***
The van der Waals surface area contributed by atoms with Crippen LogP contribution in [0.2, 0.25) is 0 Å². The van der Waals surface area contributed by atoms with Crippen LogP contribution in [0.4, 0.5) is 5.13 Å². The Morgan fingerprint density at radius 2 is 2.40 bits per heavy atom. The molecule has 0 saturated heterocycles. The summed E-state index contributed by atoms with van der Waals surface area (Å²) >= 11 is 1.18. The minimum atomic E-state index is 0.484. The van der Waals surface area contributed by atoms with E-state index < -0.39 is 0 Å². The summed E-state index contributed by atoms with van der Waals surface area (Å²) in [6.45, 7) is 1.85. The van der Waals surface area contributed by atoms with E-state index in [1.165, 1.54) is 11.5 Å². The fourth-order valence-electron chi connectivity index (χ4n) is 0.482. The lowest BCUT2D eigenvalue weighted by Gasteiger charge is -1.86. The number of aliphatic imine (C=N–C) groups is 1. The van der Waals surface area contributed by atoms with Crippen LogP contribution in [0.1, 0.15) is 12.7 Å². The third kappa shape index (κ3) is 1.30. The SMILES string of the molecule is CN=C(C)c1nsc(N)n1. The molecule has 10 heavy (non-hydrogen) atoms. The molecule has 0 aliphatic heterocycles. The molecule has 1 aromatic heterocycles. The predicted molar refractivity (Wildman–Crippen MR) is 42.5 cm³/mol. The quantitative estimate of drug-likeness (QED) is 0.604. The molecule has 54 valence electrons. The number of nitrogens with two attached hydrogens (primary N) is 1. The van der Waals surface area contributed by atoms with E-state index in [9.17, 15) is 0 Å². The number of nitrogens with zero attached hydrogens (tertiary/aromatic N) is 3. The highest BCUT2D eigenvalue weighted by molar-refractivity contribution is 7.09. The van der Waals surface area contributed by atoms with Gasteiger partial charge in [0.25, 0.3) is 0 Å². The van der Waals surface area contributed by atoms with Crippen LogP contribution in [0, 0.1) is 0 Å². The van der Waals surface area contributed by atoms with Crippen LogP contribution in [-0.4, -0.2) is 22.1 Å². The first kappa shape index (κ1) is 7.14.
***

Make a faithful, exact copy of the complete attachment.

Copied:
The van der Waals surface area contributed by atoms with Crippen LogP contribution in [0.2, 0.25) is 0 Å². The van der Waals surface area contributed by atoms with Crippen LogP contribution in [0.4, 0.5) is 5.13 Å². The Morgan fingerprint density at radius 2 is 2.40 bits per heavy atom. The molecule has 0 saturated heterocycles. The summed E-state index contributed by atoms with van der Waals surface area (Å²) >= 11 is 1.18. The minimum atomic E-state index is 0.484. The van der Waals surface area contributed by atoms with E-state index < -0.39 is 0 Å². The summed E-state index contributed by atoms with van der Waals surface area (Å²) in [6.45, 7) is 1.85. The van der Waals surface area contributed by atoms with E-state index in [1.165, 1.54) is 11.5 Å². The fourth-order valence-electron chi connectivity index (χ4n) is 0.482. The lowest BCUT2D eigenvalue weighted by Gasteiger charge is -1.86. The number of aliphatic imine (C=N–C) groups is 1. The van der Waals surface area contributed by atoms with Crippen LogP contribution in [0.1, 0.15) is 12.7 Å². The third kappa shape index (κ3) is 1.30. The SMILES string of the molecule is CN=C(C)c1nsc(N)n1. The molecule has 10 heavy (non-hydrogen) atoms. The molecule has 0 aliphatic heterocycles. The molecule has 1 aromatic heterocycles. The predicted molar refractivity (Wildman–Crippen MR) is 42.5 cm³/mol. The quantitative estimate of drug-likeness (QED) is 0.604. The molecule has 54 valence electrons. The number of nitrogens with two attached hydrogens (primary N) is 1. The van der Waals surface area contributed by atoms with E-state index in [9.17, 15) is 0 Å². The number of nitrogens with zero attached hydrogens (tertiary/aromatic N) is 3. The highest BCUT2D eigenvalue weighted by molar-refractivity contribution is 7.09. The van der Waals surface area contributed by atoms with Gasteiger partial charge in [0.25, 0.3) is 0 Å². The van der Waals surface area contributed by atoms with Crippen LogP contribution in [0, 0.1) is 0 Å². The van der Waals surface area contributed by atoms with Crippen LogP contribution in [-0.4, -0.2) is 22.1 Å². The first kappa shape index (κ1) is 7.14.